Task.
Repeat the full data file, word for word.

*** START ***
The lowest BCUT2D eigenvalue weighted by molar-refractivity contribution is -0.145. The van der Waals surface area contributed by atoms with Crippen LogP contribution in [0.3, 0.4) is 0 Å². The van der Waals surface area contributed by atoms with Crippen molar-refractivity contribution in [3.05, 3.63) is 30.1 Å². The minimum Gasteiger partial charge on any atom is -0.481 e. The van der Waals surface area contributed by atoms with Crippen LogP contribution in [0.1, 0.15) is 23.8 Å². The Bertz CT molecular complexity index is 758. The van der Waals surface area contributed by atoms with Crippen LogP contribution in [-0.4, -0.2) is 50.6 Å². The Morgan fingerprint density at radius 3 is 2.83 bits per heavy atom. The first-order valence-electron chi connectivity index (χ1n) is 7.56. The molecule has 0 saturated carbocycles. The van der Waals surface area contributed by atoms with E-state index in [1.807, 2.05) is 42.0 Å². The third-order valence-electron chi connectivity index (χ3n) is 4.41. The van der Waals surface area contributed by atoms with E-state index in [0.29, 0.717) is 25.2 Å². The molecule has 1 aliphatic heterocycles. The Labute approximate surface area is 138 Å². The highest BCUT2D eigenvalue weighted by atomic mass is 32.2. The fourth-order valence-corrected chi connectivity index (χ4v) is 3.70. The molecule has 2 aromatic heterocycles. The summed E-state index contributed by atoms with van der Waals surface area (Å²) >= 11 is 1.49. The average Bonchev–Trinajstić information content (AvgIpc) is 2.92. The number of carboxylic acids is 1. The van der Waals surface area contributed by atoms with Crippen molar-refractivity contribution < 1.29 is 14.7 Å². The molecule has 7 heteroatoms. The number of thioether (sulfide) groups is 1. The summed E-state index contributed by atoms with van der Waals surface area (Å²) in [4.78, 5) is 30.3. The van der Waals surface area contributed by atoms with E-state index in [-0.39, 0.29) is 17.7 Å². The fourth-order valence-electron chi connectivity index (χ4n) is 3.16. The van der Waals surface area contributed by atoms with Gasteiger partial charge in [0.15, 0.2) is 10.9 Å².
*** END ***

The lowest BCUT2D eigenvalue weighted by molar-refractivity contribution is -0.145. The van der Waals surface area contributed by atoms with Crippen LogP contribution in [0.3, 0.4) is 0 Å². The van der Waals surface area contributed by atoms with Crippen molar-refractivity contribution in [3.05, 3.63) is 30.1 Å². The minimum Gasteiger partial charge on any atom is -0.481 e. The van der Waals surface area contributed by atoms with Crippen LogP contribution in [0.1, 0.15) is 23.8 Å². The Bertz CT molecular complexity index is 758. The van der Waals surface area contributed by atoms with Crippen LogP contribution in [-0.4, -0.2) is 50.6 Å². The Morgan fingerprint density at radius 3 is 2.83 bits per heavy atom. The first-order valence-electron chi connectivity index (χ1n) is 7.56. The molecule has 0 saturated carbocycles. The van der Waals surface area contributed by atoms with E-state index in [1.807, 2.05) is 42.0 Å². The third-order valence-electron chi connectivity index (χ3n) is 4.41. The van der Waals surface area contributed by atoms with E-state index in [0.29, 0.717) is 25.2 Å². The molecule has 1 aliphatic heterocycles. The Labute approximate surface area is 138 Å². The highest BCUT2D eigenvalue weighted by atomic mass is 32.2. The fourth-order valence-corrected chi connectivity index (χ4v) is 3.70. The molecule has 2 aromatic heterocycles. The summed E-state index contributed by atoms with van der Waals surface area (Å²) >= 11 is 1.49. The average Bonchev–Trinajstić information content (AvgIpc) is 2.92. The number of carboxylic acids is 1. The van der Waals surface area contributed by atoms with Crippen molar-refractivity contribution < 1.29 is 14.7 Å². The molecule has 7 heteroatoms. The number of thioether (sulfide) groups is 1. The summed E-state index contributed by atoms with van der Waals surface area (Å²) in [4.78, 5) is 30.3. The van der Waals surface area contributed by atoms with E-state index in [-0.39, 0.29) is 17.7 Å². The fourth-order valence-electron chi connectivity index (χ4n) is 3.16. The van der Waals surface area contributed by atoms with Gasteiger partial charge in [0.15, 0.2) is 10.9 Å².